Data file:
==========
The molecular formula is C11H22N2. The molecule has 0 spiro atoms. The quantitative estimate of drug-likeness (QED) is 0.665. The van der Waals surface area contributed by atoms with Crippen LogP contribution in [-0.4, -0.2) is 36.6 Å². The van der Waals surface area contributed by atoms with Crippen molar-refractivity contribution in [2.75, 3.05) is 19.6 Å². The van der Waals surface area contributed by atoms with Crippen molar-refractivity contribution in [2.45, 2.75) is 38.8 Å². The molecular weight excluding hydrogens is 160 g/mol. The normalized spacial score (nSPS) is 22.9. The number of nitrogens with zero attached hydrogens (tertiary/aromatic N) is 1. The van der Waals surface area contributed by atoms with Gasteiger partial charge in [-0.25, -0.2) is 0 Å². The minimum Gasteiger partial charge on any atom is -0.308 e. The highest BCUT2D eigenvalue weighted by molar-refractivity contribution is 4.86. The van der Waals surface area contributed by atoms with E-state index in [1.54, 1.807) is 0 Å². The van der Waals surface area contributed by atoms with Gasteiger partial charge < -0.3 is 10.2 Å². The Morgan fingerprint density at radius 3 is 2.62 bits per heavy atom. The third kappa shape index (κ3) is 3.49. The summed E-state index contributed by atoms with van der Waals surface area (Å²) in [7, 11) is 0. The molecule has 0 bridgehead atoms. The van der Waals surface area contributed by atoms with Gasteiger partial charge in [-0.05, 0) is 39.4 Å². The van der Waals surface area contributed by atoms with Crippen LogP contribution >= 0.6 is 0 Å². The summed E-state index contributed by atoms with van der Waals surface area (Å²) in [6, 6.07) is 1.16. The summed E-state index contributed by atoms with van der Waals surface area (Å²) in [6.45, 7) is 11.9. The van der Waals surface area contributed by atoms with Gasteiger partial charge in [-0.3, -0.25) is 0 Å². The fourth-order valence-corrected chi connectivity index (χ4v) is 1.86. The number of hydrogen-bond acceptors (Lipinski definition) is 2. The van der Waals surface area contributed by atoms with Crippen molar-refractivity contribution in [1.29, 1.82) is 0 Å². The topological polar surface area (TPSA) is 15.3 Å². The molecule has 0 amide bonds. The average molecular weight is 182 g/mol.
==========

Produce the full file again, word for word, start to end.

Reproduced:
The molecular formula is C11H22N2. The molecule has 0 spiro atoms. The quantitative estimate of drug-likeness (QED) is 0.665. The van der Waals surface area contributed by atoms with Crippen LogP contribution in [-0.4, -0.2) is 36.6 Å². The van der Waals surface area contributed by atoms with Crippen molar-refractivity contribution in [2.75, 3.05) is 19.6 Å². The van der Waals surface area contributed by atoms with Crippen molar-refractivity contribution in [2.45, 2.75) is 38.8 Å². The molecular weight excluding hydrogens is 160 g/mol. The normalized spacial score (nSPS) is 22.9. The number of nitrogens with zero attached hydrogens (tertiary/aromatic N) is 1. The van der Waals surface area contributed by atoms with Gasteiger partial charge in [-0.25, -0.2) is 0 Å². The minimum Gasteiger partial charge on any atom is -0.308 e. The highest BCUT2D eigenvalue weighted by molar-refractivity contribution is 4.86. The van der Waals surface area contributed by atoms with E-state index in [1.54, 1.807) is 0 Å². The van der Waals surface area contributed by atoms with Gasteiger partial charge < -0.3 is 10.2 Å². The Morgan fingerprint density at radius 3 is 2.62 bits per heavy atom. The third kappa shape index (κ3) is 3.49. The summed E-state index contributed by atoms with van der Waals surface area (Å²) in [7, 11) is 0. The molecule has 0 bridgehead atoms. The van der Waals surface area contributed by atoms with Gasteiger partial charge in [-0.05, 0) is 39.4 Å². The van der Waals surface area contributed by atoms with Crippen LogP contribution >= 0.6 is 0 Å². The summed E-state index contributed by atoms with van der Waals surface area (Å²) in [6, 6.07) is 1.16. The summed E-state index contributed by atoms with van der Waals surface area (Å²) in [6.45, 7) is 11.9. The van der Waals surface area contributed by atoms with Gasteiger partial charge in [-0.3, -0.25) is 0 Å². The fourth-order valence-corrected chi connectivity index (χ4v) is 1.86. The number of hydrogen-bond acceptors (Lipinski definition) is 2. The van der Waals surface area contributed by atoms with Crippen molar-refractivity contribution in [1.29, 1.82) is 0 Å². The topological polar surface area (TPSA) is 15.3 Å². The molecule has 0 amide bonds. The average molecular weight is 182 g/mol.